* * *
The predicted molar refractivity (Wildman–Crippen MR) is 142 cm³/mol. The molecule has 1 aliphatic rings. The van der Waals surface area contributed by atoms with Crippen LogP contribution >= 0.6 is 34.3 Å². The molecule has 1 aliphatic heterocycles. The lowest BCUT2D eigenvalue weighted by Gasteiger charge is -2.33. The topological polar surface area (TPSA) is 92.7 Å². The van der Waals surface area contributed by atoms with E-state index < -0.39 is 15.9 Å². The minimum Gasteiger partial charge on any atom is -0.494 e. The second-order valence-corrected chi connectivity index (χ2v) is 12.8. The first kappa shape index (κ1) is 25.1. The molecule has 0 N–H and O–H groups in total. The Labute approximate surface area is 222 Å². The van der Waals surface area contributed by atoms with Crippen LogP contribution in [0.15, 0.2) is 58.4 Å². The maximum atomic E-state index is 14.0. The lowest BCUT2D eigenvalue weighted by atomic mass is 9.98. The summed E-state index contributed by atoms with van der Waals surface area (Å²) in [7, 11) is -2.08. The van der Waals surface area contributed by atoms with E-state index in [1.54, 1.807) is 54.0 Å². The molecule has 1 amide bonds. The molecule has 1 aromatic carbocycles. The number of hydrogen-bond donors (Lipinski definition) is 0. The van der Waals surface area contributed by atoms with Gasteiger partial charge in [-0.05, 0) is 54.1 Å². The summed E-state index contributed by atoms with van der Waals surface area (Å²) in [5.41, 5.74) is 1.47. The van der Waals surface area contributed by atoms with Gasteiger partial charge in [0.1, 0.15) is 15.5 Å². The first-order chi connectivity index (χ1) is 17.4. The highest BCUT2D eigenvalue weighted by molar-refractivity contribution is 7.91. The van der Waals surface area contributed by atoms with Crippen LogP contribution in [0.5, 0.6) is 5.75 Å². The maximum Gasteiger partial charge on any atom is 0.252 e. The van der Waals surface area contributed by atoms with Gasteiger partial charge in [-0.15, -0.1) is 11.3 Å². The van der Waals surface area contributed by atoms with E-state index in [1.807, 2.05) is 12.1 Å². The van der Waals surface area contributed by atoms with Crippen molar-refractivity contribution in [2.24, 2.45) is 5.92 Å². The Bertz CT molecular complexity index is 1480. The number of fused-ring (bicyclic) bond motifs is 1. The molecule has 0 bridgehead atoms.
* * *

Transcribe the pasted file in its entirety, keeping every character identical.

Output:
The predicted molar refractivity (Wildman–Crippen MR) is 142 cm³/mol. The molecule has 1 aliphatic rings. The van der Waals surface area contributed by atoms with Crippen LogP contribution >= 0.6 is 34.3 Å². The molecule has 1 aliphatic heterocycles. The lowest BCUT2D eigenvalue weighted by Gasteiger charge is -2.33. The topological polar surface area (TPSA) is 92.7 Å². The van der Waals surface area contributed by atoms with E-state index < -0.39 is 15.9 Å². The minimum Gasteiger partial charge on any atom is -0.494 e. The second-order valence-corrected chi connectivity index (χ2v) is 12.8. The first kappa shape index (κ1) is 25.1. The molecule has 0 N–H and O–H groups in total. The Labute approximate surface area is 222 Å². The van der Waals surface area contributed by atoms with Crippen LogP contribution in [0.15, 0.2) is 58.4 Å². The maximum atomic E-state index is 14.0. The lowest BCUT2D eigenvalue weighted by atomic mass is 9.98. The summed E-state index contributed by atoms with van der Waals surface area (Å²) in [7, 11) is -2.08. The van der Waals surface area contributed by atoms with E-state index in [1.54, 1.807) is 54.0 Å². The molecule has 1 amide bonds. The molecule has 1 aromatic carbocycles. The number of hydrogen-bond donors (Lipinski definition) is 0. The van der Waals surface area contributed by atoms with Gasteiger partial charge in [-0.05, 0) is 54.1 Å². The summed E-state index contributed by atoms with van der Waals surface area (Å²) in [5.41, 5.74) is 1.47. The van der Waals surface area contributed by atoms with Gasteiger partial charge in [0.1, 0.15) is 15.5 Å². The first-order chi connectivity index (χ1) is 17.4. The highest BCUT2D eigenvalue weighted by molar-refractivity contribution is 7.91. The van der Waals surface area contributed by atoms with Crippen LogP contribution in [0.5, 0.6) is 5.75 Å². The maximum Gasteiger partial charge on any atom is 0.252 e. The van der Waals surface area contributed by atoms with Gasteiger partial charge in [-0.15, -0.1) is 11.3 Å². The van der Waals surface area contributed by atoms with E-state index in [1.807, 2.05) is 12.1 Å². The van der Waals surface area contributed by atoms with Crippen molar-refractivity contribution in [2.24, 2.45) is 5.92 Å². The Bertz CT molecular complexity index is 1480. The number of fused-ring (bicyclic) bond motifs is 1. The molecule has 0 bridgehead atoms.